Earl Scruggs

I Saw the Light with Some Help from My Friends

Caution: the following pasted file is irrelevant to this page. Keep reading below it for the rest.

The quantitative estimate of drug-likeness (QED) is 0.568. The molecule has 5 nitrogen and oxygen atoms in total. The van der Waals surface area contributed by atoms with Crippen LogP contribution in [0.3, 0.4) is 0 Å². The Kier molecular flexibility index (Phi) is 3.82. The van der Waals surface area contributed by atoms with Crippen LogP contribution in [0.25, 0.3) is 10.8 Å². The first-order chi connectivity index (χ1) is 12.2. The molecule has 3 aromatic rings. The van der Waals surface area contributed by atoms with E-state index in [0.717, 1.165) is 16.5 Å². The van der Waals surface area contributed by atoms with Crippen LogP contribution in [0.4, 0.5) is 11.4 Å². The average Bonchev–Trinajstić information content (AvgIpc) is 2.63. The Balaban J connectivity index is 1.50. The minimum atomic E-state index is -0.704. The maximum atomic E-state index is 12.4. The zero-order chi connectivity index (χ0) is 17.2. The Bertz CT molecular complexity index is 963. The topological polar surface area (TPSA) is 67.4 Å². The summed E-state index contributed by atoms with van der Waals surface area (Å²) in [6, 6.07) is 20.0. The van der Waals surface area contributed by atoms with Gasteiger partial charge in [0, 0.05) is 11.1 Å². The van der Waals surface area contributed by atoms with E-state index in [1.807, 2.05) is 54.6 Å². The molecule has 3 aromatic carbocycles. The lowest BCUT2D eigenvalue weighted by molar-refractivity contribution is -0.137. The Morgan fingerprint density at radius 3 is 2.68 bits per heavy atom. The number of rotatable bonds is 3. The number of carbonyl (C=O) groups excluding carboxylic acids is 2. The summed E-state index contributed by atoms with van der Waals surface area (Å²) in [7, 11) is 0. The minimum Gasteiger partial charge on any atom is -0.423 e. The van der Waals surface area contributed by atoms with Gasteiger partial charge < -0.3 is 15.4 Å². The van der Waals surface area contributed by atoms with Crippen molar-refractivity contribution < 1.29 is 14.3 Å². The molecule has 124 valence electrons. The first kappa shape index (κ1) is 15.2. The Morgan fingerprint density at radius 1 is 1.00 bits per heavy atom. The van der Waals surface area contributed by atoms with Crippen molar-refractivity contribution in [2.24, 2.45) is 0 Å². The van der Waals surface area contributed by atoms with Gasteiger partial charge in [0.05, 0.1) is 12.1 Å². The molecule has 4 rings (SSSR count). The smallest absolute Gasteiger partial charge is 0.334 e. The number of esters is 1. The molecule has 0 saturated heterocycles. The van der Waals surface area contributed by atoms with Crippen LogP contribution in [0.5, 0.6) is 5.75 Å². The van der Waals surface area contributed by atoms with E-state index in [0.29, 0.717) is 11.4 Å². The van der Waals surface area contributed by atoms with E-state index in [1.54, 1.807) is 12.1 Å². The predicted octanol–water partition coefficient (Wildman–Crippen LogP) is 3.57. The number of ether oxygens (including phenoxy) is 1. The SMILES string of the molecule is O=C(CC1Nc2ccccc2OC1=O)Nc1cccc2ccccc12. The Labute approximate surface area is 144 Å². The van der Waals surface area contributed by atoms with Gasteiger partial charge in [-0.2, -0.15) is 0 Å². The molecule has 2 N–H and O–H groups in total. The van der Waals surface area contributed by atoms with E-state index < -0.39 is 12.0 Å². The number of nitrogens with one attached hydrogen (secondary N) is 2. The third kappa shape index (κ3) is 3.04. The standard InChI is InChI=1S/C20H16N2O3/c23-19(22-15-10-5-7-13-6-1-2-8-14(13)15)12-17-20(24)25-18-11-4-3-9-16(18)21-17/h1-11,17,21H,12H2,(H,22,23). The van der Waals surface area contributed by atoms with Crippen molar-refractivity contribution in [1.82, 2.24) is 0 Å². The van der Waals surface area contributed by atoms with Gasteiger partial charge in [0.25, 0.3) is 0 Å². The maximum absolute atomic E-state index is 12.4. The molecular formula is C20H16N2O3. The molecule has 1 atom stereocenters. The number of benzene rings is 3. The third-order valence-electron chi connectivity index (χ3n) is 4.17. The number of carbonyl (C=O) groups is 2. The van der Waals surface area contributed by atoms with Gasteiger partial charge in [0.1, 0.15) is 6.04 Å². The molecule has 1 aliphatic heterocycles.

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When Earl Scruggs split with longtime collaborator and fellow Foggy Mountain Boy Lester Flatt in 1969, it was evident who of the pair had the more commercial aspirations. While Flatt remained firmly rooted in the bluegrass tradition, Scruggs, much like similar-minded artists such as the Nitty Gritty Dirt Band, Johnny Darrell, and the Dillards, sought to bridge the gap between pop, folk, and the old-timey sounds of yesteryear. I Saw the Light With Some Help from My Friends may sound like it was culled from the buckle of the "Bible Belt" (there are indeed a few spirituals), but the "friends" referenced in the title are merely saviors of the late-'60s/early-'70s country-folk movement. Scruggs gathered both family -- sons Gary, Randy, and Steve -- and contemporaries like Linda Ronstadt, Arlo Guthrie, Vassar Clements, Tracy Nelson, Norman Blake, and the aforementioned Dirt Band, to flesh out an album of covers both sublime (Merle Haggard's "Silver Wings") and surprising (Monkee Michael Nesmith's "Some of Shelley's Blues"). The musicianship is top-notch and the vocals, especially Ronstadt and Nelson -- Arlo Guthrie will always be an acquired taste for some -- are warm and soulful, resulting in one of the more lucid and enjoyable examples of the crossover genre. [In 2005, Columbia/Legacy reissued the record with extensive liner notes and three bonus tracks: "Fireball Mail," "Tramp on the Street," and "The Cure."]

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